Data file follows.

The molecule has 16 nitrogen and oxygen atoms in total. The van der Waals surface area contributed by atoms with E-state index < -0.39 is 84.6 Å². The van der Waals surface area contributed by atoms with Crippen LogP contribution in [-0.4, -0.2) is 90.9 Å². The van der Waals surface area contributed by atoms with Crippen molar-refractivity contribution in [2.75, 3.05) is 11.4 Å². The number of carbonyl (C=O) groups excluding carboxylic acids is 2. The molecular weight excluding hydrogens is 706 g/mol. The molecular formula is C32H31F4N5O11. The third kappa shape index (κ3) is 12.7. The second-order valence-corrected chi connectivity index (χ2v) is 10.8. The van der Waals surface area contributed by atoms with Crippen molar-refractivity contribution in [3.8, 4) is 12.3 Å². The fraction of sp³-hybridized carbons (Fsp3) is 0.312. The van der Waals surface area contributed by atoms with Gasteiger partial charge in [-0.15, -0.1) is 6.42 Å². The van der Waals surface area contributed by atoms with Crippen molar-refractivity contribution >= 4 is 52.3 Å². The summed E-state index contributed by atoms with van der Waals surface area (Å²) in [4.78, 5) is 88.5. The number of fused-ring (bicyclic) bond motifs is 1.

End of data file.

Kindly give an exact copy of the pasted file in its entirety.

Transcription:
The molecule has 16 nitrogen and oxygen atoms in total. The van der Waals surface area contributed by atoms with E-state index < -0.39 is 84.6 Å². The van der Waals surface area contributed by atoms with Crippen LogP contribution in [-0.4, -0.2) is 90.9 Å². The van der Waals surface area contributed by atoms with Crippen molar-refractivity contribution in [2.75, 3.05) is 11.4 Å². The number of carbonyl (C=O) groups excluding carboxylic acids is 2. The molecular weight excluding hydrogens is 706 g/mol. The molecular formula is C32H31F4N5O11. The third kappa shape index (κ3) is 12.7. The second-order valence-corrected chi connectivity index (χ2v) is 10.8. The van der Waals surface area contributed by atoms with Crippen molar-refractivity contribution in [3.8, 4) is 12.3 Å². The fraction of sp³-hybridized carbons (Fsp3) is 0.312. The van der Waals surface area contributed by atoms with Gasteiger partial charge in [-0.15, -0.1) is 6.42 Å². The van der Waals surface area contributed by atoms with Crippen molar-refractivity contribution >= 4 is 52.3 Å². The summed E-state index contributed by atoms with van der Waals surface area (Å²) in [4.78, 5) is 88.5. The number of fused-ring (bicyclic) bond motifs is 1.